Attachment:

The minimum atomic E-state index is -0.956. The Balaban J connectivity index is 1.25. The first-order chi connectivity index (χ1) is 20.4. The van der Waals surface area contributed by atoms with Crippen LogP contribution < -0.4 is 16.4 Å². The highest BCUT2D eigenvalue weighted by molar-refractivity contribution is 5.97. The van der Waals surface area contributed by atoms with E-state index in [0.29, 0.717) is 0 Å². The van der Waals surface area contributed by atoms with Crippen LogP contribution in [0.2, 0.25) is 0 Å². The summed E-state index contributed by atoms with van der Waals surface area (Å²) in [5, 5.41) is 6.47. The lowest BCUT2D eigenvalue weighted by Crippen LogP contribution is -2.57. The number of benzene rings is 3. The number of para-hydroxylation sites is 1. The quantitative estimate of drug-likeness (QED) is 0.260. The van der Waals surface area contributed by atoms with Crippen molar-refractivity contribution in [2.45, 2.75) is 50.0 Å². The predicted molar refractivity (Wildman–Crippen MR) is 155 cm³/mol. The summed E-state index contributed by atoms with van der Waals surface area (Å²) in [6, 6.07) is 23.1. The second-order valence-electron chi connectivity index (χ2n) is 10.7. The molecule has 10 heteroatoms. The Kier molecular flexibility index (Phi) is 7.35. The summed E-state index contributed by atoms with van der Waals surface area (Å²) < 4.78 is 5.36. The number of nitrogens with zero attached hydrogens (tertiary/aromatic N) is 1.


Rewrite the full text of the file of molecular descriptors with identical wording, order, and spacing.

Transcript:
The minimum atomic E-state index is -0.956. The Balaban J connectivity index is 1.25. The first-order chi connectivity index (χ1) is 20.4. The van der Waals surface area contributed by atoms with Crippen LogP contribution < -0.4 is 16.4 Å². The highest BCUT2D eigenvalue weighted by molar-refractivity contribution is 5.97. The van der Waals surface area contributed by atoms with E-state index in [0.29, 0.717) is 0 Å². The van der Waals surface area contributed by atoms with Crippen LogP contribution in [0.2, 0.25) is 0 Å². The summed E-state index contributed by atoms with van der Waals surface area (Å²) in [5, 5.41) is 6.47. The lowest BCUT2D eigenvalue weighted by Crippen LogP contribution is -2.57. The number of benzene rings is 3. The number of para-hydroxylation sites is 1. The quantitative estimate of drug-likeness (QED) is 0.260. The van der Waals surface area contributed by atoms with Crippen molar-refractivity contribution in [2.45, 2.75) is 50.0 Å². The predicted molar refractivity (Wildman–Crippen MR) is 155 cm³/mol. The summed E-state index contributed by atoms with van der Waals surface area (Å²) in [6, 6.07) is 23.1. The second-order valence-electron chi connectivity index (χ2n) is 10.7. The molecule has 10 heteroatoms. The Kier molecular flexibility index (Phi) is 7.35. The summed E-state index contributed by atoms with van der Waals surface area (Å²) < 4.78 is 5.36. The number of nitrogens with zero attached hydrogens (tertiary/aromatic N) is 1.